Leave a comment:


  • stronglead
    replied
    Re: Questions for Engineers (Cadets & Officers)

    Kettles on chiefy

    Leave a comment:


  • Chiefy
    replied
    Re: Questions for Engineers (Cadets & Officers)

    Anyone who says new ships dont teach you anything is talking piffle........

    On the computer screen at the end of every remote switch, or operation button, pieace of electrical plumbing there is a real live bit of equipment and it WILL have a manual override and a local control set up. A new ship has new technology which is (in)famous for being unreliable. New ships have new engines of new design, often with new inovation which somtimes are even more trouble that the old tried and tested gear (I give you BOTH the Rt-Flex AND B&W ME engines). Some new ships have radical hull designs which can also lead to new inovations in the field of fixing cracks in the hull steel when they get the strength calculations wrong!

    While it is true to say older is better for learning, I would suggest the learning is what you make of it. Every days a school day even for me


    Now Off Shore v Deep Sea, this battle has waged for years It's a right thorney one too.
    Traditionally Off Shore was made up of ex-fishermen and people from deep sea who wanted more time at home etc as it has pretty much always been 1:1, the technology was old and the ships older, but times and regulations have moved on, the deck team have DP (dynamic poistioning) to get to grips with and learn to use and abuse, however with DP there are classes DP 1,2,3,4 (I think) which mean levels of redundancy of kit, this includes engines and power production and command and control equipment, there are even add-ons for engineers for DP maintenance, not dis-similar to DCE's for tanker people.

    Doing stand-by can be both bloody tedious BUT you can write up lots of your project work, you are after all supposed to base the tasks on what you have on the ship(s) you are on, so while launching a life boat might not be an option, there will be life rafts and maybe a daughter craft, which can be written about. Off shore is predominantly (exclusively) powered by medium soeed engines so you willl miss out on the big slow speed stuff...so you will need to pay attention in those lectures that cover those engines and design features, BUT you will (or should)know alot about medium speed engines, gear boxes and CPP equipment that the slow speed team dont This is also true(ish) for the cruise team, as they also tend to run on medium speed ships rather than big old stone crushed thundering along at a ponderous 80 rpm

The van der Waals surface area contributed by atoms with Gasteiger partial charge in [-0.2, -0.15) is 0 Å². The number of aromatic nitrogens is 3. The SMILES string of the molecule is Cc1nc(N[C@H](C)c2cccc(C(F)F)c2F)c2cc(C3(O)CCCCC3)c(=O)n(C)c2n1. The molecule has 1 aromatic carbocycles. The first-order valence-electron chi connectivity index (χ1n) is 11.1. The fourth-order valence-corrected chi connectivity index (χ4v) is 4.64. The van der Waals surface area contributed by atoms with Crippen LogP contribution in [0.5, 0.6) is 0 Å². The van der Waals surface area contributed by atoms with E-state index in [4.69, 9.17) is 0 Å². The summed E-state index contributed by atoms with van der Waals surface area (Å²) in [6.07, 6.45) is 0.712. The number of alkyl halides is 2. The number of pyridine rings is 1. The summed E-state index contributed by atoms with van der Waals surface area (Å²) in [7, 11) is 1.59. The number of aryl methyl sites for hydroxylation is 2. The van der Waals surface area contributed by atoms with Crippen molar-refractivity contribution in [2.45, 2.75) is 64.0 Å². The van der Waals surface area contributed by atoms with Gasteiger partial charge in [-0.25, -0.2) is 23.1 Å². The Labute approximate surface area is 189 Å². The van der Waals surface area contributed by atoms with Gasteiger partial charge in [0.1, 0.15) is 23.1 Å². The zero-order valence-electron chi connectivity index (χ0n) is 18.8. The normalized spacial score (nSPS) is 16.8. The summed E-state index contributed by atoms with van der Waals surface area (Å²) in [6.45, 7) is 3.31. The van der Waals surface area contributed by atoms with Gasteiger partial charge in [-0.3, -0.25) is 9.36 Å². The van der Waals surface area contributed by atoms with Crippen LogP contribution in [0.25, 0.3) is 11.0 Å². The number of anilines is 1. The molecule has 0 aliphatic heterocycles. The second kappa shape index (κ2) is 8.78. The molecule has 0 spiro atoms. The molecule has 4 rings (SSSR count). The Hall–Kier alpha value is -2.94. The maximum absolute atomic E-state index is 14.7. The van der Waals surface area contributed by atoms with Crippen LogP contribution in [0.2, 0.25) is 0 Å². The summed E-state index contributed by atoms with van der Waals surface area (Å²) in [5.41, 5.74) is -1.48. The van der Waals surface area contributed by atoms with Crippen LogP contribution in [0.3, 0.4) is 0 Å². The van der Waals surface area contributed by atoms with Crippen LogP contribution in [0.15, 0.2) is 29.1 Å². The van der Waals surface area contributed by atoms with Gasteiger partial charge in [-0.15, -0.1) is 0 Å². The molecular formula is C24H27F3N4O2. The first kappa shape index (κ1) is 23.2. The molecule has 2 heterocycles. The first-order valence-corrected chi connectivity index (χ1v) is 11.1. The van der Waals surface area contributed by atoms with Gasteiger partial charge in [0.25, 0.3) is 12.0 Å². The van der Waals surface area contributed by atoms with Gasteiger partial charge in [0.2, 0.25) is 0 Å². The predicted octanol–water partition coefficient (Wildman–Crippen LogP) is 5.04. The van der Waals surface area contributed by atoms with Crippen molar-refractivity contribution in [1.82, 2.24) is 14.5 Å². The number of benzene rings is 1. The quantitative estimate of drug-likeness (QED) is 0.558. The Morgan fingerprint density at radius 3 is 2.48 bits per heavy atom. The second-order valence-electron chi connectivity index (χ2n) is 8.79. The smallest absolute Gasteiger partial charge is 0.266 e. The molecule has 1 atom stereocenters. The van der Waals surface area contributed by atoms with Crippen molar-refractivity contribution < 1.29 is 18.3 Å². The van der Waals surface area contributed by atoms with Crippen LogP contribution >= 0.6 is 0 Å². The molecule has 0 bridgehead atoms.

So a simple question and here I am half way through a dissertation on the topic and not even 0630 local time.....now where is my tea?..............

    Leave a comment:


  • dawg
    replied
    Re: Questions for Engineers (Cadets & Officers)

    Originally posted by GuinnessMan
    It's not type, it's age of he vessel. Going on a brand new spanking vessel is pointless as there is so much automation you won't actually do all that much "hands on" work (operation wise).

    Go on a 30 year old vessel with minimal automation and everything is "hand-a-matic" and is the best way to learn (operation wise).
    Except you don't always have a choice... some sponsors only have very new (i.e. less than 5-years' old!) ships that they put cadets on.

    Leave a comment:


  • Shkval
    replied
    Re: Questions for Engineers (Cadets & Officers)

    Point taken. Another question, on this forum I've read a lot about offshore but most of the information is from deckies. What's it like for an Engine cadet to train with a company like Boston Putford, North Star, Sartor, where they have many multi-role vessels, and what happens if you end up on a standby vessel? Would you still get enough work to complete the portfolio and get your sea time? What are the pros and cons of offshore vs deep sea for engine cadets (and later engine officers)?
    I hope I'm not asking dumb questions, it seems that to work offshore the deckies have to be specialised, does it work the same way for engineers?

    Leave a comment:


  • GuinnessMan
    replied
    Re: Questions for Engineers (Cadets & Officers)

    It's not type, it's age of he vessel. Going on a brand new spanking vessel is pointless as there is so much automation you won't actually do all that much "hands on" work (operation wise).

    Go on a 30 year old vessel with minimal automation and everything is "hand-a-matic" and is the best way to learn (operation wise).

    Leave a comment: